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Java Enterprise in a Nutshell, Second Edition by David Flanagan, Jim Farley, William Crawford

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Exceptions

You can define exceptions in IDL, which are used to signal errors or other unusual circumstances that may occur during a remote method call. Exceptions are declared with a unique name, and an optional set of data attributes:

// IDL
exception identifier { <data member>; <data member>; ...};

Each data member on the exception type is simply a type specification followed by a unique identifier for the data member. The data is used to provide the caller with additional information about what went wrong during the remote method call.

Using our geometric examples from earlier, we might define an exception that is thrown when a MultiCoord with unexpected dimensions is passed into a method:

// IDL
exception BadDimension {
     short expected;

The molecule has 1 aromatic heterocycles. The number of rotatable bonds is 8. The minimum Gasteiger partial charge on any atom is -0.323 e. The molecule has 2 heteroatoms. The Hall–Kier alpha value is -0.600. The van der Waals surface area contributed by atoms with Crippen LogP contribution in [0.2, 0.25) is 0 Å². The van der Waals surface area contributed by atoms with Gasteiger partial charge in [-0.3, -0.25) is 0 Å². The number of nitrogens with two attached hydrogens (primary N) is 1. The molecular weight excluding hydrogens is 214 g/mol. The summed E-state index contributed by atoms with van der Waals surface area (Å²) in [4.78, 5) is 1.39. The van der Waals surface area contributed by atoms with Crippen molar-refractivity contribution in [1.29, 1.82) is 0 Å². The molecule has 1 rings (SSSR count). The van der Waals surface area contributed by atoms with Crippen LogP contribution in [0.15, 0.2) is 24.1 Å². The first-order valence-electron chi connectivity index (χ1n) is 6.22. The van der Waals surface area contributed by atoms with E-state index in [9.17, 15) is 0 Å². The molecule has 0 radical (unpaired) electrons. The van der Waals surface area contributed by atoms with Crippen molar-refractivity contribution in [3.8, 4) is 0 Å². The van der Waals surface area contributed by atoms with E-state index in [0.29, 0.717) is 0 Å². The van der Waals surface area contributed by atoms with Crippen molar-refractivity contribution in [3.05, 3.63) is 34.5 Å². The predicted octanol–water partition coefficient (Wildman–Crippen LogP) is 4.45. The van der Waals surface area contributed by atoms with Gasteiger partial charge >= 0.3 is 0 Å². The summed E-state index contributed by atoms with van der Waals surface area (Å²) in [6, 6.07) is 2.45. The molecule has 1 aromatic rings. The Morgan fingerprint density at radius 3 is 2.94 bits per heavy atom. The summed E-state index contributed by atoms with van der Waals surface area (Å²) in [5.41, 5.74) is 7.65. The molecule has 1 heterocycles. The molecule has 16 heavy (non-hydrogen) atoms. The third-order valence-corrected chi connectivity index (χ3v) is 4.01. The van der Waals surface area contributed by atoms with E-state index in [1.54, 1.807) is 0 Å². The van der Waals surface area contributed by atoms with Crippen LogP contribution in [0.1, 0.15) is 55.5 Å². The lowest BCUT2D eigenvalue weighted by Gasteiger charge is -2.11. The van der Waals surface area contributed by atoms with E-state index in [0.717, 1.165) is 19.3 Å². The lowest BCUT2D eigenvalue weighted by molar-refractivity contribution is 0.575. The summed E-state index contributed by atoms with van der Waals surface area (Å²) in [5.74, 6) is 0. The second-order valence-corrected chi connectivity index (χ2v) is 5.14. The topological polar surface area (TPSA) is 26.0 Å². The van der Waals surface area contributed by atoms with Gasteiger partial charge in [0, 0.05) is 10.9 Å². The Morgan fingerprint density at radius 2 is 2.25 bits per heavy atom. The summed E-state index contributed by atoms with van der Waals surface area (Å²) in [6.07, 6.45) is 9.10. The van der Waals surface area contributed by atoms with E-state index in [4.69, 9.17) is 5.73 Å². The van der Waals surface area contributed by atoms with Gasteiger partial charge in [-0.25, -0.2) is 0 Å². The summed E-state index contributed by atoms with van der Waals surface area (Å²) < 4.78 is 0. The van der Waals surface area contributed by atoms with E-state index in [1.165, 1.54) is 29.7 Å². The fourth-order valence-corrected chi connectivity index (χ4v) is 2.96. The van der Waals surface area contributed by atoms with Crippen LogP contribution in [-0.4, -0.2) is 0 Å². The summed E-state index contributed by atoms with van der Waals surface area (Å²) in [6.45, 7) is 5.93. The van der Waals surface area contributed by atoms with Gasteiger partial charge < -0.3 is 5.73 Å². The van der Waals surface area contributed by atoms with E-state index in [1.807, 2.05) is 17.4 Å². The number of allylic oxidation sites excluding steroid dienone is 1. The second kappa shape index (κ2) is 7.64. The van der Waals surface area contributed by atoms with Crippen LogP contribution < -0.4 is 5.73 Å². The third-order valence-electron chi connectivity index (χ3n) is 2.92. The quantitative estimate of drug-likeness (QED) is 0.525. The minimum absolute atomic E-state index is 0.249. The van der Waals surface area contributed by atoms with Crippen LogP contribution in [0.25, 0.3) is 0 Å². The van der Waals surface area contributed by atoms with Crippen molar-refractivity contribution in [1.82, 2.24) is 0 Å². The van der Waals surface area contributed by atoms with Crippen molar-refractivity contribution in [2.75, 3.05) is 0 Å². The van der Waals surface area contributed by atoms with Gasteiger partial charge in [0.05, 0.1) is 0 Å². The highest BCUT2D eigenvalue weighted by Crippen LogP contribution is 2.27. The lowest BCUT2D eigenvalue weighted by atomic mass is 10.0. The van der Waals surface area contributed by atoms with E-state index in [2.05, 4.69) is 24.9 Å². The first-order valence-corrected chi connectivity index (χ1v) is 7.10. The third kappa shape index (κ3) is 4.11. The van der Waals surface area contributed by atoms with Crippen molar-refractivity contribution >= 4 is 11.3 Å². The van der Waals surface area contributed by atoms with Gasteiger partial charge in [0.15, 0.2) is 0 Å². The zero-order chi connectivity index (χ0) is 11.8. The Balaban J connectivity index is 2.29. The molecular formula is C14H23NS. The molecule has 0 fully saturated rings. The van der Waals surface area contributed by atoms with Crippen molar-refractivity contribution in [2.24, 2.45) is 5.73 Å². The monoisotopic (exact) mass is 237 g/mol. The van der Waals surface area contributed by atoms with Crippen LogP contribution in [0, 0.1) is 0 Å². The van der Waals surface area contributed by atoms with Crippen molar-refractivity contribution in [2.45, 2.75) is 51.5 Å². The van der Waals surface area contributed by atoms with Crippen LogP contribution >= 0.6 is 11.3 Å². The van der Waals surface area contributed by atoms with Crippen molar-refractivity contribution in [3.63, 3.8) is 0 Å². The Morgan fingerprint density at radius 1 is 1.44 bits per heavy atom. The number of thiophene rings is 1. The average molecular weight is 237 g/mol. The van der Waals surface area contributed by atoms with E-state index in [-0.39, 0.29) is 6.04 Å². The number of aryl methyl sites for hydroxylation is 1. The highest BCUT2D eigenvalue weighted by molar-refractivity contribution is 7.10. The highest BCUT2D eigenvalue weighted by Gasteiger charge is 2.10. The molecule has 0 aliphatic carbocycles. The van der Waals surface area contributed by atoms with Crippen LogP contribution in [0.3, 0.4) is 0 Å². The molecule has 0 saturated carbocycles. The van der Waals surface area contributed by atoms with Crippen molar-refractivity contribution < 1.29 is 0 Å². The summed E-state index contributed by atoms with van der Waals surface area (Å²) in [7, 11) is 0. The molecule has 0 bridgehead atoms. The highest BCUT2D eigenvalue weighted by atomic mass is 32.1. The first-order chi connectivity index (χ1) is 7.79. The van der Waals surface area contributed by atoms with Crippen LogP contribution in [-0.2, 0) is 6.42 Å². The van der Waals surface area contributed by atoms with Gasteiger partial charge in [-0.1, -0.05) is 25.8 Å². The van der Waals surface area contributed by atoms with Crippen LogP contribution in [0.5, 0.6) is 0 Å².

short passed;
};

The server object raising one of these exceptions can set these data values, and the client making the request can read these values to interpret what went wrong.

Exceptions can be declared within any module or interface scope in your IDL file.

Standard Exceptions

In addition to user-defined exceptions, there are a set of standard exceptions defined within the CORBA module. These standard exceptions can be raised by any method, even though they aren’t listed explicitly in the method definition. These exceptions can be referenced in IDL using the CORBA:: scope (e.g., CORBA::BAD_PARAM). The standard CORBA exceptions are listed in Table 14-4. Every standard CORBA exception includes two data members: an unsigned long minor error code, ...

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